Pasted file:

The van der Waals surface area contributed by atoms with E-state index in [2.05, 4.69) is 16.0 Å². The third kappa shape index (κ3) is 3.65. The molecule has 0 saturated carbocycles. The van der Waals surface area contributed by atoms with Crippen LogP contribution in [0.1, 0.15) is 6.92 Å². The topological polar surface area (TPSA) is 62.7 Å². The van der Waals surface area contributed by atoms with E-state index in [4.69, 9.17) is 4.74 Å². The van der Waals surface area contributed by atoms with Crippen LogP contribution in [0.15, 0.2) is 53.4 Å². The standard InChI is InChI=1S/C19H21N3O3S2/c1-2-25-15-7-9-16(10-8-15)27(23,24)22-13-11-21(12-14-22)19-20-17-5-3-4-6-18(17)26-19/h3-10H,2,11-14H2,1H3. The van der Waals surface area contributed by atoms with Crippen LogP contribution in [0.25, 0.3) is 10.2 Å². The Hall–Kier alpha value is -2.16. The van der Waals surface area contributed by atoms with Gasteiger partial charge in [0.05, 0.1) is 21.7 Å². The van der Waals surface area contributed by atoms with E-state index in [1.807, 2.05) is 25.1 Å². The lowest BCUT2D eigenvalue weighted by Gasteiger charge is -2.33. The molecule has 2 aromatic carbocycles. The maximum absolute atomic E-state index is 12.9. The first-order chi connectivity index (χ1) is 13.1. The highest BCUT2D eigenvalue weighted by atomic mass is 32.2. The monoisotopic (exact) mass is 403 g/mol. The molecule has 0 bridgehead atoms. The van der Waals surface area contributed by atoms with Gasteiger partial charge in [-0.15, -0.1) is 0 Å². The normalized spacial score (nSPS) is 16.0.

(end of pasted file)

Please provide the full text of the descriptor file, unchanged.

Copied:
The van der Waals surface area contributed by atoms with E-state index in [2.05, 4.69) is 16.0 Å². The third kappa shape index (κ3) is 3.65. The molecule has 0 saturated carbocycles. The van der Waals surface area contributed by atoms with Crippen LogP contribution in [0.1, 0.15) is 6.92 Å². The topological polar surface area (TPSA) is 62.7 Å². The van der Waals surface area contributed by atoms with E-state index in [4.69, 9.17) is 4.74 Å². The van der Waals surface area contributed by atoms with Crippen LogP contribution in [0.15, 0.2) is 53.4 Å². The standard InChI is InChI=1S/C19H21N3O3S2/c1-2-25-15-7-9-16(10-8-15)27(23,24)22-13-11-21(12-14-22)19-20-17-5-3-4-6-18(17)26-19/h3-10H,2,11-14H2,1H3. The van der Waals surface area contributed by atoms with Crippen LogP contribution in [0.25, 0.3) is 10.2 Å². The Hall–Kier alpha value is -2.16. The van der Waals surface area contributed by atoms with Gasteiger partial charge in [0.05, 0.1) is 21.7 Å². The van der Waals surface area contributed by atoms with E-state index in [1.807, 2.05) is 25.1 Å². The lowest BCUT2D eigenvalue weighted by Gasteiger charge is -2.33. The molecule has 2 aromatic carbocycles. The maximum absolute atomic E-state index is 12.9. The first-order chi connectivity index (χ1) is 13.1. The highest BCUT2D eigenvalue weighted by atomic mass is 32.2. The monoisotopic (exact) mass is 403 g/mol. The molecule has 0 bridgehead atoms. The van der Waals surface area contributed by atoms with Gasteiger partial charge in [-0.15, -0.1) is 0 Å². The normalized spacial score (nSPS) is 16.0.